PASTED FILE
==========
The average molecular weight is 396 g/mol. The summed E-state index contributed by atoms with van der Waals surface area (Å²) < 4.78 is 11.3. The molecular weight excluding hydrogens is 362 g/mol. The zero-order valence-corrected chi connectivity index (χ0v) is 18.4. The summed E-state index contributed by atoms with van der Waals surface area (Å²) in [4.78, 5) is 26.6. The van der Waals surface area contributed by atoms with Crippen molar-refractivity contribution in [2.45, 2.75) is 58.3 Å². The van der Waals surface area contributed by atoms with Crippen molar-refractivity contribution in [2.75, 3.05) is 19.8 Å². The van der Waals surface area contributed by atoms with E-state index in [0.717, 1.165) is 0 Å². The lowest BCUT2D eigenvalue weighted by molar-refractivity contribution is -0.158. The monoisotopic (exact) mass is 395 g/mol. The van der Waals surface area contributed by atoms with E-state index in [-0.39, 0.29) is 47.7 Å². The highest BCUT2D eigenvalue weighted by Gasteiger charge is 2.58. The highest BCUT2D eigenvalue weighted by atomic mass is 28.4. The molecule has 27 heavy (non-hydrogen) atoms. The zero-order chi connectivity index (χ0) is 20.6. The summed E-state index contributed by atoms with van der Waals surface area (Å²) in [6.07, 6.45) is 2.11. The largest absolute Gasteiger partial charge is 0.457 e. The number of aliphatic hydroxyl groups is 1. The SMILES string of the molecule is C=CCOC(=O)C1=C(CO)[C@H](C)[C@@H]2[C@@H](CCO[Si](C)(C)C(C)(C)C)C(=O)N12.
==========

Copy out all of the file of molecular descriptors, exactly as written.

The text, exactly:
The average molecular weight is 396 g/mol. The summed E-state index contributed by atoms with van der Waals surface area (Å²) < 4.78 is 11.3. The molecular weight excluding hydrogens is 362 g/mol. The zero-order valence-corrected chi connectivity index (χ0v) is 18.4. The summed E-state index contributed by atoms with van der Waals surface area (Å²) in [4.78, 5) is 26.6. The van der Waals surface area contributed by atoms with Crippen molar-refractivity contribution in [2.45, 2.75) is 58.3 Å². The van der Waals surface area contributed by atoms with Crippen molar-refractivity contribution in [2.75, 3.05) is 19.8 Å². The van der Waals surface area contributed by atoms with E-state index in [0.717, 1.165) is 0 Å². The lowest BCUT2D eigenvalue weighted by molar-refractivity contribution is -0.158. The monoisotopic (exact) mass is 395 g/mol. The van der Waals surface area contributed by atoms with E-state index in [-0.39, 0.29) is 47.7 Å². The highest BCUT2D eigenvalue weighted by Gasteiger charge is 2.58. The highest BCUT2D eigenvalue weighted by atomic mass is 28.4. The molecule has 27 heavy (non-hydrogen) atoms. The zero-order chi connectivity index (χ0) is 20.6. The summed E-state index contributed by atoms with van der Waals surface area (Å²) in [6.07, 6.45) is 2.11. The largest absolute Gasteiger partial charge is 0.457 e. The number of aliphatic hydroxyl groups is 1. The SMILES string of the molecule is C=CCOC(=O)C1=C(CO)[C@H](C)[C@@H]2[C@@H](CCO[Si](C)(C)C(C)(C)C)C(=O)N12.